Merriam-Webster’s Word of the Year, They, is a “Huge Step,” says WJC Professor
Merriam-Webster recently announced that the 2019 word of the year is “they,” after a 313% increase in searches for the term over the past year. The use of the pronoun “they” to refer to a singular person of non-binary gender identity has been gaining prominence. Merriam-Webster added the third-person singular definition to the website in September 2019 and the American Psychological Association (APA) endorsed its use as part of official APA style outlined in the seventh edition Publication Manual.
“The official recognition of ‘they’ as a singular pronoun is important because it allows us to linguistically recognize people who do not fit into the gender non-binary or to use a singular pronouns without making assumptions about someone’s gender identity,” said Dr. Jessica Stahl, director of the William James College clinical mental health counseling general track. “This is a huge step in cultural recognition of identities that do not neatly fit into the cisgender binary.”
This semester, Stahl hosted a Brown Bag Discussion event with the Dean of Students office for faculty, staff and students in the William James College community on coming out as LGBTQIA+. The conversation focused on what coming out feels like, how the process can unfold, and what individuals can do to help people along the way.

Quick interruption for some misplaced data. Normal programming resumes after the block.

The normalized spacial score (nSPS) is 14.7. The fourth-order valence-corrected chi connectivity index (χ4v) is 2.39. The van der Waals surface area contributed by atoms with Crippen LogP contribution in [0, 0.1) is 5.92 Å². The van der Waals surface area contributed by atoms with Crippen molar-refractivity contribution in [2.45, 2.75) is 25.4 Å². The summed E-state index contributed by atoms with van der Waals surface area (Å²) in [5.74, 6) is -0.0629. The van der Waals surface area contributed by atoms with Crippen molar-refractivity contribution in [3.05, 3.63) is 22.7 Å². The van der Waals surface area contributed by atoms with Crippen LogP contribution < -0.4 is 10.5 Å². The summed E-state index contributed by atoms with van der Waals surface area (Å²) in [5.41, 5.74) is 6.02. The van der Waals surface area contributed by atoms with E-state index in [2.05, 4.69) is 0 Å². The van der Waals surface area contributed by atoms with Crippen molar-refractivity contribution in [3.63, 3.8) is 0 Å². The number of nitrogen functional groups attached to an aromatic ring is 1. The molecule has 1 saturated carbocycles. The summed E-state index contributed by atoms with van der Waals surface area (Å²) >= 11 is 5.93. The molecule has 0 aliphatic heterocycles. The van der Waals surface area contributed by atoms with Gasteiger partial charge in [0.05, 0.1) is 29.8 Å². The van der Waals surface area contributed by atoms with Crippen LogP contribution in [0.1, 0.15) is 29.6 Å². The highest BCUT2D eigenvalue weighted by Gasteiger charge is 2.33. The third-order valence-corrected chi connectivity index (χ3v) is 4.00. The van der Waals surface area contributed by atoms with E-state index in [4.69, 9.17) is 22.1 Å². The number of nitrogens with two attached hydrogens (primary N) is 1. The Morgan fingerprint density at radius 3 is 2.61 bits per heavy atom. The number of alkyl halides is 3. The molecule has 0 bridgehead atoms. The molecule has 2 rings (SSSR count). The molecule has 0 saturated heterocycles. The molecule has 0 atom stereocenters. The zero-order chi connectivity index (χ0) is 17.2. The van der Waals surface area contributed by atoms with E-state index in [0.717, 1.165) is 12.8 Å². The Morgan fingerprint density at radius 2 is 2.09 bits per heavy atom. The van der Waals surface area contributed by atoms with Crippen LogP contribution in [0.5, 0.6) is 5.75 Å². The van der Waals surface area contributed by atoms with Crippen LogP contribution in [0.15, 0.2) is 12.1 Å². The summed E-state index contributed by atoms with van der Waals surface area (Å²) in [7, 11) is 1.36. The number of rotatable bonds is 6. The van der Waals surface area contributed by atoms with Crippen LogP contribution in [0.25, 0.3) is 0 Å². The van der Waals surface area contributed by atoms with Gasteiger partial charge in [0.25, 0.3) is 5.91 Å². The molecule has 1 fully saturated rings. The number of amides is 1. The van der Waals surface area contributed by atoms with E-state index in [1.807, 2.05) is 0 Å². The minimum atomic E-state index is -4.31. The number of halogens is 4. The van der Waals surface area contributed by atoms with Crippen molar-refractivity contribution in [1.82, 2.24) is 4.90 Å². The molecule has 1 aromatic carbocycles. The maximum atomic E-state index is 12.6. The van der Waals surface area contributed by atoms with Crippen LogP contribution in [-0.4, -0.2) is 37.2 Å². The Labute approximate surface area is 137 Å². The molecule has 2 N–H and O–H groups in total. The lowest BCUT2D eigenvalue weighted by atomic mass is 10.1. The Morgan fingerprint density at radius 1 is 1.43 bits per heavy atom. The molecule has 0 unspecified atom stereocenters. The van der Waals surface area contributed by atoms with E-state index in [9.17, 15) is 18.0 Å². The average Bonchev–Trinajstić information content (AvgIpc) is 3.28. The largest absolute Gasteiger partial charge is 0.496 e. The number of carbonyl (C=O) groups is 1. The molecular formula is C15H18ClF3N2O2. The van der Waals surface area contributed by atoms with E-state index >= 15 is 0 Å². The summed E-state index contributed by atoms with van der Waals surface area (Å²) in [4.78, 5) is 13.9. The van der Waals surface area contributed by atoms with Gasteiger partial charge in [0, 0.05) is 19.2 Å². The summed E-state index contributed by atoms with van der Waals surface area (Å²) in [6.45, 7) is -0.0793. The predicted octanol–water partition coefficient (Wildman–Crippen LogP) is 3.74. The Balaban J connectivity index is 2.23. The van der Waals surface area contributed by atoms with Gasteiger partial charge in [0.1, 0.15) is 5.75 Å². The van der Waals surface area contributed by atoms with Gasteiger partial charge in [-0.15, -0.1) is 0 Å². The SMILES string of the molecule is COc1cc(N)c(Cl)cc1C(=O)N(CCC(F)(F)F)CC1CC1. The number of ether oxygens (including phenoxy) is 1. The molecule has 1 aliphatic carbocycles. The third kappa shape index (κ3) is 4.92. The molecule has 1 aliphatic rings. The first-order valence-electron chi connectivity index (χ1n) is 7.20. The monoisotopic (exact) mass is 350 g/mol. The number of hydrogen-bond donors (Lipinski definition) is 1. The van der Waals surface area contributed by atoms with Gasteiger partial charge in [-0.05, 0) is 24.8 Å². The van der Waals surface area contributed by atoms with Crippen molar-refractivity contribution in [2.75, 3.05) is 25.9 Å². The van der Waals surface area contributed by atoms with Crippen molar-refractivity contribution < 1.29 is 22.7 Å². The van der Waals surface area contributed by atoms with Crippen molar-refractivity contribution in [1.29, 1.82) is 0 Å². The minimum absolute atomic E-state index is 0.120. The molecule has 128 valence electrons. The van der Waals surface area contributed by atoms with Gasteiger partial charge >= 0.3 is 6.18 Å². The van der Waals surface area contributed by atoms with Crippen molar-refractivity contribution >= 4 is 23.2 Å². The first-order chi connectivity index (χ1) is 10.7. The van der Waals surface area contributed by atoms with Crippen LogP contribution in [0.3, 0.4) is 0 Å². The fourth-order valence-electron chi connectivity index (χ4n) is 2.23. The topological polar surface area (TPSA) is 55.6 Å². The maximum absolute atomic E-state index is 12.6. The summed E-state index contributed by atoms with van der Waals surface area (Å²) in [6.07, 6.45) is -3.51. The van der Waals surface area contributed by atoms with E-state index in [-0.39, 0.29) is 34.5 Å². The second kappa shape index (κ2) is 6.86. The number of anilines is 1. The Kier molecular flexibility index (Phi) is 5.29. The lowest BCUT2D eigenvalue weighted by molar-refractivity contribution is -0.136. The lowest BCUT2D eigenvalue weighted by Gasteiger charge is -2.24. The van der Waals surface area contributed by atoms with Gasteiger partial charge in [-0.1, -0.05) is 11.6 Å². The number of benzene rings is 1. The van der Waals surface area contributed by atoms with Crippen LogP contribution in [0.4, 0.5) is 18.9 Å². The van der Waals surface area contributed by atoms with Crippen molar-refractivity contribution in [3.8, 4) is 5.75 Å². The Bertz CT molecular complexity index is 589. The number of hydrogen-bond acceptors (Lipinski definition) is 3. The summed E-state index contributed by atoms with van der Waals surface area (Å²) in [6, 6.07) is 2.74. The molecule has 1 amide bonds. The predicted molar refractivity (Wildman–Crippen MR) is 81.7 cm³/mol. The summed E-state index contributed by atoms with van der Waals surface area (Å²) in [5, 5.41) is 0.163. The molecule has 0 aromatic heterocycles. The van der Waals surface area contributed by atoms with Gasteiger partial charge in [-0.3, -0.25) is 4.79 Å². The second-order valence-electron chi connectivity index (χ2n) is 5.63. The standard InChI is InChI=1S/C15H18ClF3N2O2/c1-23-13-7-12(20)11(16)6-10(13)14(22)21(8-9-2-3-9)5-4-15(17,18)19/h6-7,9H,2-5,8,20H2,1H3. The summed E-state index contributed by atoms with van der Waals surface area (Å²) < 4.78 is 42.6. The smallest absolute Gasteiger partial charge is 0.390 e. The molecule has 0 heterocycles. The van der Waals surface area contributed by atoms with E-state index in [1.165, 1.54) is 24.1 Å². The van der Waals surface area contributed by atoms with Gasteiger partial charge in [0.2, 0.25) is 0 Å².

“The more acceptance and support one can get through the process of coming out (to self or others) the better,” said Stahl. “We’ve made some important strides in the last few years regarding acceptance of mostly gay and lesbian identities…but acceptance of non-cisgender identities is still very much a work in progress.”
For example, according to the Human Rights Campaign, only 21 states prohibit workplace discrimination based on both sexual orientation and gender identity and only 20 states address hate crimes based on the same two factors.
“Pronouns, like personal names, are connected to a person's identity,” said Gloria Noronha, director of Diversity, Equity and Inclusion for William James College. “Just as we can show respect by calling others by their correct names, we can show respect by using the correct pronouns. Using the wrong pronoun can make a person feel uncomfortable and possibly invalidated or alienated.”
Noronha’s office will be offering two events soon, an Inclusive Pedagogy Workshop Series and Gender Identity in the Classroom: Strategies for Inclusivity, for the William James College community.
The Trans Student Educational Resources (TSER) organization designed the Gender Unicorn graphic. TSER's website provides important information on the definitions and differences between sex assigned at birth, gender identity, gender expression and sexual orientation.
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